Melania Trump, Jim Carroll: Partnering to help America's children live their best, drug-free lives
Pandemic leads to rise in substance abuse
With limited access to treatment and no clear end in sight to the pandemic health experts fear worst is yet to come in fight against addiction.
This October, we commemorate National Substance Abuse Prevention Month.
As the first lady of the United States and the primary drug adviser to the president, we reinforce our commitment to ensuring the American people and our youth can live in strong, safe, and healthy communities that are drug-free.
The Office of National Drug Control Policy (ONDCP) and the first lady’s Be Best campaign have partnered to prevent youth substance use and raise awareness about the consequences of illicit drug use.
We stand firm in our belief that the most effective ways to protect our children and communities from drugs are by focusing on primary prevention—preventing drug use before it begins—educating individuals about their risks, and stopping drugs from entering our communities.
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After achieving the first annual decline in overdose deaths in nearly 30 years in 2018, provisional 2019 data show that overdose deaths are rising again.
The COVID-19 pandemic has not spared any region or demographic and has affected everyone in some way.
According to the National Institute on Drug Abuse, the “risk of drug use increases greatly during times of transition.”
This pandemic has imposed limitations on our physical proximity to others, increasing social isolation and loneliness. As a result, many have either turned to substances as an outlet or begun using them again.
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Preventing drug use starts in the community. To help parents, teachers, law enforcement, and other community leaders prevent young people from initiating drug use and, instead, encourage healthy, drug-free lives, the Trump administration is providing critical funding through ONDCP’s Drug-Free Communities (DFC) Support Program.
Each year, this funding supports around 700 community coalitions across the country focused on preventing drug use among people 18 and younger.
The DFC program has accounted for significant reductions in youth substance use: In communities with a DFC program, among many other benefits, alcohol use among middle school students declined by 25%, and prescription drug use by high school students declined by 26%.
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In September, President Trump announced $42.5 million in phase-one funding for the DFC program, and he’ll follow up with another funding announcement to close out Prevention Month.
The results of the DFC program underscore the importance of community-based efforts to prevent youth substance use. In fact, 73% of DFC-funded coalitions identify community involvement as a top protective factor with respect to substance use.
We need to renew our sense of community, regardless of whether it occurs in a safe in-person environment or virtually.
Throughout October, we have highlighted a number of the DFC coalitions and youth leaders across the country for their innovative work to prevent youth substance use and to help their peers #BeDrugFree. These youth leaders provide our nation with hope for a more drug-free future and we are honored to recognize them.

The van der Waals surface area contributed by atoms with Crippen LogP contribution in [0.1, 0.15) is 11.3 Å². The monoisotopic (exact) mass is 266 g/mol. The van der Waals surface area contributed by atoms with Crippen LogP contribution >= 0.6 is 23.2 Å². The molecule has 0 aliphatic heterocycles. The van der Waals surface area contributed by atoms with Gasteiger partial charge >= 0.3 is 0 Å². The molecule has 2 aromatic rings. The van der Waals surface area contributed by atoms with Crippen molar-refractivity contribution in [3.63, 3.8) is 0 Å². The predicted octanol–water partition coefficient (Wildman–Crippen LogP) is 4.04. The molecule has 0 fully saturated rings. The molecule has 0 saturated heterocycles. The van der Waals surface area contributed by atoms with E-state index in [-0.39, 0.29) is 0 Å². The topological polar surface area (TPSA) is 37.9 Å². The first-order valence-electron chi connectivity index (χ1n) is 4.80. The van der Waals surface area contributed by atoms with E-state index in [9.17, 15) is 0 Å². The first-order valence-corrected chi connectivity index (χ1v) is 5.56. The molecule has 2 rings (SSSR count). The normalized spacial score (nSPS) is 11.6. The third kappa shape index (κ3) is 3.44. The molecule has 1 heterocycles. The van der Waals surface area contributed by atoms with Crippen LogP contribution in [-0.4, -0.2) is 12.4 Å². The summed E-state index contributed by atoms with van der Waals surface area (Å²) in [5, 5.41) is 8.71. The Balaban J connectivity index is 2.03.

As we commemorate National Substance Abuse Prevention Month, we also honor the courageous women and men in law enforcement who combat the flow of illegal drugs into our communities.
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These brave individuals work tirelessly to intercept the narcotics being smuggled into our nation by land, air, and sea.
In fact, under the bold leadership of President Trump, we are taking the fight directly to criminal drug trafficking organizations.
For example, just this month, the DEA executed search warrants that resulted in the seizure of 2,224 pounds of methamphetamine, 893 pounds of cocaine, and 13 pounds of heroin from an affiliate of the Sinaloa Cartel. While, over the past year, Immigration and Customs Enforcement’s Homeland Security Investigations conducted complex criminal investigations into transnational criminal organizations that led to the seizure of over 1.4 million pounds of narcotics.
Additionally, the Coast Guard is relentlessly pursuing narcotraffickers at sea, and Customs and Border Protection is making record-breaking seizures at the border.
We’ve seen firsthand what our officers and agents are capable of, and we assure you that they stand ready to protect the safety and well-being of the American people.
As we have seen during the global pandemic, almost every facet of our lives has needed to adapt.
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The Office of National Drug Control Policy and the Be Best campaign remain committed to restoring and nurturing an environment that is conducive for all children to live their best, drug-free lives.
We love this country, and during National Substance Abuse Prevention Month, we reiterate our commitment to being relentless in our pursuit of ensuring all Americans, especially our children, live healthy and drug-free lives.
Jim Carroll is Director of the Office of National Drug Control Policy.
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